Death in the Air – A Dilemma Costing Pakistan Money & Lives – Air quality in Pakistan still remains the largest environmental health concern.
As today is the first day of the new year and the new decade, I thought it was the right time to write a piece on how air quality in Pakistan has become one of the most protuberant health concerns in the recent times, and what can be done in the next decade to improve this situation.
According to a study published by World Bank, air quality is the fourth largest risk factor for death affecting mainly the elders and young children. The most notable health risks resulting from air pollution include but are not limited to lung cancer, heart diseases and stroke, allergies and chronic respiratory diseases such as asthma.
Deteriorating Air Quality in Punjab Province
Pakistan face several environment pollution challenges but none is more obvious and dangerous than air pollution that keeps growing with each passing day. The most foremast contributors to air pollution in Pakistan include but are not limited to ash and dust rising from burning fields in rural area, increasing industrialization and motorization, and household air pollution.
Particulate matter (PM) is the air pollutant associated with the health effects. PM2.5 is fine particulate air pollution that penetrates deep into the human body. Recent evidence suggests that exposure to PM2.5 at even lower concentrations may increase the risk of fatal health conditions. The amount of particulate matter (PM10) in Pakistan’s air is among the world’s highest—twice the levels in China and India, reported to World Health Organisation.
Other notable air pollutants that are sure to increase environmental and health hazards in Pakistan include volatile organic carbons, carbon dioxide, sulphur dioxide, nitrous oxide and ozone (O3) which is also only second to PM2.5 in terms of the severity of the damages caused to health. Unfortunately, there is no system in place in Pakistan to observe the actual levels of PM2.5
Punjab’s South and Central Districts Are at Threat
The Punjab province particularly the southern and central districts are believed to be at the highest risk. The toxic smog in addition to the deteriorating air quality in the region is not only causing several health-related problems but are also resulting in reduced visibility on roads, and shutting down of public and private schools.
The smog lasts for 1-2 months in the region and inflicts both monetary and health damages. Pollution tends to be at its worst particularly in the 12-million strong city of Lahore near the border with India. In November 2019, schools remained shut for several days in Lahore due to dangerous levels of PM2.5 which were reported to be in excess of 500 micrograms per cubic meter of air in some areas. The World Health Organisation’s recommended safe daily maximum is a measurement of 25.
With Bamboo Toothbrushes, Purifiers, and Lawsuits; Pakistan Fights Back Against Smog
Already several privately help companies in Pakistan are running social media campaigns to increase awareness among general public of the importance of switching to a new and sustainable way of living.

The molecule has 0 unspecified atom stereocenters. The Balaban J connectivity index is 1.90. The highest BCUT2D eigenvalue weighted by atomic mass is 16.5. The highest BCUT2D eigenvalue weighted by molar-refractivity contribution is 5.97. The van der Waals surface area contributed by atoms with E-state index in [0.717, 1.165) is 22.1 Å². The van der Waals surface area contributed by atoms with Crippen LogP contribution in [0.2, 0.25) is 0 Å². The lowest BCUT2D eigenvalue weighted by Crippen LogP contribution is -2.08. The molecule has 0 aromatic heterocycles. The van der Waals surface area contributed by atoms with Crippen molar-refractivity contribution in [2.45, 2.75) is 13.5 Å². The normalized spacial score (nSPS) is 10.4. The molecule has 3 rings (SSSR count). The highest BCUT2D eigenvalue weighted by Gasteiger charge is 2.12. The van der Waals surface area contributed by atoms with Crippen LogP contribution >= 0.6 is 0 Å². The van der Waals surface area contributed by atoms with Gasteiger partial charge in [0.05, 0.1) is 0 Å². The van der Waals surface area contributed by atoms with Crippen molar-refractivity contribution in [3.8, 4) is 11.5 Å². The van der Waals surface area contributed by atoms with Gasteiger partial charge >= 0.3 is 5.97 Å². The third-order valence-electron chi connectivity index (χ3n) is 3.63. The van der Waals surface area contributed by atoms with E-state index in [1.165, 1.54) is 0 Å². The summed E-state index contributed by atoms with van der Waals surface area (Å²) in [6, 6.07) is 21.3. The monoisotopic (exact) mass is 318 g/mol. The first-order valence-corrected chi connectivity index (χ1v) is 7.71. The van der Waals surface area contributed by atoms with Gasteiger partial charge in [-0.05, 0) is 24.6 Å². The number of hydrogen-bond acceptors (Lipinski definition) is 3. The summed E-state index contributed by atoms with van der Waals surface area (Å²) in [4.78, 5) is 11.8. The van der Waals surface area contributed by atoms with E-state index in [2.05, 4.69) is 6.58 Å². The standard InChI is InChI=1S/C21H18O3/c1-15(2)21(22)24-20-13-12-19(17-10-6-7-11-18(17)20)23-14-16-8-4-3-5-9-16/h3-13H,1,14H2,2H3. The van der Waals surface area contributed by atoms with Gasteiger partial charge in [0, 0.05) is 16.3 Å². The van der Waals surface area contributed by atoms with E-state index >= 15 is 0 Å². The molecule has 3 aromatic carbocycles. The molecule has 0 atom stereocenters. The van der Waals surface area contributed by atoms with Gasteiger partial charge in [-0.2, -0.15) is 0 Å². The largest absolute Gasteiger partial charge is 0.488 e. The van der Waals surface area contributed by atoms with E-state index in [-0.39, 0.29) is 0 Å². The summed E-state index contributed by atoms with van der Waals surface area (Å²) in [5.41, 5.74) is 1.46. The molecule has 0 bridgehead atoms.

Nashonuma Pakistan, a lahore based venture, is pushing people to throw away their plastic toothbrushes and replace them with eco-friendly and biodegradable bamboo toothbrushes which naturally decompose. Other eco-friendly products introduced by Nashonuma Pakistan include carbon filter face masks, bamboo straws as an alternative to plastic straws and decomposable shopping bags.
A 31-year-old Lahore based engineer Hasan Zaidi sold some 500 units of air purifiers during the winter alone to many who were concerned about the quality of air in the city. Zaidi manufactures the units on his own but admitted to refusing hundreds of orders due to lack of manpower and resources.
Ahmad Rafay Alam, one of the few environmental lawyers in Pakistan, filed a suit against the Punjab provincial government on behalf of his daughter and two other teenagers in November, saying officials having underreported the problem.
PM Imran Khan Offers Plan to Combat Smog, Improve Air Quality
The Prime Minister has said smog (fog or haze intensified by smoke or other atmospheric pollutants) had increased in Lahore owing to a 70 per cent reduction in tree cover, as well burning of paddy stubble in neighbouring India.
Smog, he added, was having an effect on the lives of residents of Lahore, which could have really disturbing consequences for our future generations.
“We have decided to import a more clean [environmental friendly] fuel, [which will meet] the Euro 4 standard,” PM Imran said. By the end of 2020, he added, Pakistan will shift to the Euro 5 emission standard, which will have a 90 per cent impact on air quality.
“People will have to decide whether they are willing to afford a slightly expensive fuel to save the lives of their loved ones,” he said.
The premier announced that oil refineries would be given three years to improve their fuel quality, else they will be forced to shut down.
“Unfortunately, people don’t perceive climate change and air pollution as an imminent threat, which is a silent killer and is affecting the entire country,” he said.
Do you agree that air quality in Pakistan is costing money and lives? Are we doing enough to improve the air quality in Punjab? What else do you can think can be done in this regard?
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